Olsberg: Gordon Matta-Clark
The Genesis of Architecture (and the Genetics of an Anarchitect)
During a poetry reading at St Mark’s Church in the East Village of New York in 1973 Gordon Matta-Clark announced that he would draw on a roll of butcher paper an account of the history of architecture with a single long stroke of the pen. At the conclusion he would tear off sections as gifts to the audience, which no-one present chose to claim. This is apparently the first sheet from that roll. It is closely allied to a plate of Gottfried Semper that he would have remembered from his five years of study in the Architecture School of Cornell University, Matta-Clark’s rapid-fire lines and points move, sometimes in perspective and sometimes in elevation, from the tent and primitive hut to the first expressions of the classical column, capturing the formal genetics of drawing as he recounts the genesis of western architecture.
Matta-Clark was the son of the charismatic Chilean Roberto Matta, an architect who, after a stint with Le Corbusier, turned to painting, and became a central figure in the Surrealist movement. His mother Anne Clark was an artist; her lover for some years of Gordon’s childhood, and in many ways a second father, was Isamu Noguchi, the sculptor and designer (and son of the great Japanese-Californian writer Yone Noguchi), an era in which Noguchi was deeply involved as a designer of dance performances with Martha Graham. Anne went on to marry the leading film critic Hollis Alpert. He was named after his parents’ great friend, the mystical surrealist painter Gordon Onslow-Ford, who with Matta and Robert Motherwell had undertaken the famous 1941 journey into Mexico in which they first defined the tenets of a new school of painting and sculpture, grounded in psychology and the cosmic, which we now know as Abstract Expressionism. His childhood was divided between Santiago de Chile, where his first language was Spanish; Paris, where he and his brother Sebastian sat at the feet of Andre Breton; and New York. Gordon himself stayed at Cornell for a year after completing his architectural training in 1968 to work with the team of graduate students who put together Thomas Leavitt’s great Land Art show of 1969, and in particular with Robert Smithson’s salt installations and Dennis Oppenheim’s cut through the ice of the lake.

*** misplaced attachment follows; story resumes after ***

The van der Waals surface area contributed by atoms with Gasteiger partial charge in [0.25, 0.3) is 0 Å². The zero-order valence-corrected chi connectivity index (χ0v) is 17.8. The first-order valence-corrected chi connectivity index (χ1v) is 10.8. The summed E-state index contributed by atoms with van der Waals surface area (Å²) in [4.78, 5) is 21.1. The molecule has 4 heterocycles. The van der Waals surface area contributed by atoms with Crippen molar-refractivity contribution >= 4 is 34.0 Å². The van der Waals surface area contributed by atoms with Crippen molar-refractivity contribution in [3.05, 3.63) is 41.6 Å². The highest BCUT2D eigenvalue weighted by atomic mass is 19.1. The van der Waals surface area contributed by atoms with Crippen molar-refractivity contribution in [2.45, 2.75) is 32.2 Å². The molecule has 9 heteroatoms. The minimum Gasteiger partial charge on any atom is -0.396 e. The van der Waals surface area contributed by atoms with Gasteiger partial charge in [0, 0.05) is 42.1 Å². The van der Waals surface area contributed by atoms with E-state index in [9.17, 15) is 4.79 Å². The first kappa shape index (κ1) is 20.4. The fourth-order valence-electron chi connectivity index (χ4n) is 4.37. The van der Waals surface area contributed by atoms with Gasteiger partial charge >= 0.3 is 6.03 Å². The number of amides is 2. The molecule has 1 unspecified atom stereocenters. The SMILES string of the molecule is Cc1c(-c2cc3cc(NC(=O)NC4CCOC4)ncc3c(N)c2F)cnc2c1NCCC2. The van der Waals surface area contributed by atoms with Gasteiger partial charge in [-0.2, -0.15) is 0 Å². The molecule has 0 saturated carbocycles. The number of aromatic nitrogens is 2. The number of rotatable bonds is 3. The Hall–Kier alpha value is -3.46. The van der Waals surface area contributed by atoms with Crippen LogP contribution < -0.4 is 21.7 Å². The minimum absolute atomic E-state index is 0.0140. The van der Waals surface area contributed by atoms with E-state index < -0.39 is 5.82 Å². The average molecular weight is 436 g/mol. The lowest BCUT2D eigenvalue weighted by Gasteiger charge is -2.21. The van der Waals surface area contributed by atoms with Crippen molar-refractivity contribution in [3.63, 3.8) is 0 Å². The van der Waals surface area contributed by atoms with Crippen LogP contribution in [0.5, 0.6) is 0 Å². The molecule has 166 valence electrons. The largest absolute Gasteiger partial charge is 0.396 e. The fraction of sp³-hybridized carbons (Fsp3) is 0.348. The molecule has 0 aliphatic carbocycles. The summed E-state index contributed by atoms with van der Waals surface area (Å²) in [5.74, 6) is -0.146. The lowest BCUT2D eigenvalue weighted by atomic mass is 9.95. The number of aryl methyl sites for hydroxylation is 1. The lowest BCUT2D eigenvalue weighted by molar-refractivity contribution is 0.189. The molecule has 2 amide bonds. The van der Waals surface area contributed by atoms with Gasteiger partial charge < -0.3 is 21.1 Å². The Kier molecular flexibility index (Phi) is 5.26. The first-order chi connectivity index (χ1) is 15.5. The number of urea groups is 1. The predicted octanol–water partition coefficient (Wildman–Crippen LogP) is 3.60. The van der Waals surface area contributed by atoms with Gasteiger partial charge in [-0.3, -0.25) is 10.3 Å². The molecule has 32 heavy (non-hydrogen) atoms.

One could scarcely imagine a more heady or certain background from which to produce an artist for whom any taboo was a challenge, and all conventions existed to be undermined. His own first works were experiments in shaping primitive sculptural forms from an impossible amalgam of unlikely materials. His second involved an invitation to a friend to become the subject of cannibalism. He fried photographs in a pan, and served platters of bones to the customers of his restaurant Food. He sought architecture in the ‘narchitecture’ of manhole covers and underground water systems, and art in the fearfully dangerous aerial dance of his body, whether between trees (at Vassar College) or (in Kassel) on the flimsiest skein of a spider-web tower. Both patient and antic, every work was ephemeral; and he was profoundly happy to leave entirely open the matter of what constituted art or architecture – the act of making it, the remnants or debris left after producing it, the film that recorded an activity, the memory of the viewer who chanced upon it, or the sketch of an idea that it began with.
Yet throughout a wildly inventive career of less than a decade, made brilliant with his words, unconscionably glamorous with his presence, and profoundly unsettling in its challenges to the derelictions of society in its contempt for the forgotten and its scorn of the environment, it is Gordon’s drawing of architecture in some form that provides the glue. He began with a series of ‘electric’ drawings, echoing his father’s, that endeavoured to locate dynamic form. He sketched out and measured the lines of all his interventions in his notebooks. He drew architectures with a razor through the pages of sketchbooks. He constructed towers with his head of hair. He disturbed through broken patterns, with an air-gun, the windows of the Institute for Architecture and Urban Studies, reproducing the shattered glass patterns of a devastated South Bronx tenement on the face of a pinnacle of design privilege. And again and again, using a little chain saw and usually suspended from a fearfully simple block and tackle, he drew in the three dimensions of light cast through cuts between the walls , floors or roofs of unregarded buildings. And he ended with pencil again in hand, in a set of heart-rending voodoo sheets in which the art of drawing is called upon to conjure up a battle between his antibodies and the cancer cells that would shortly destroy him.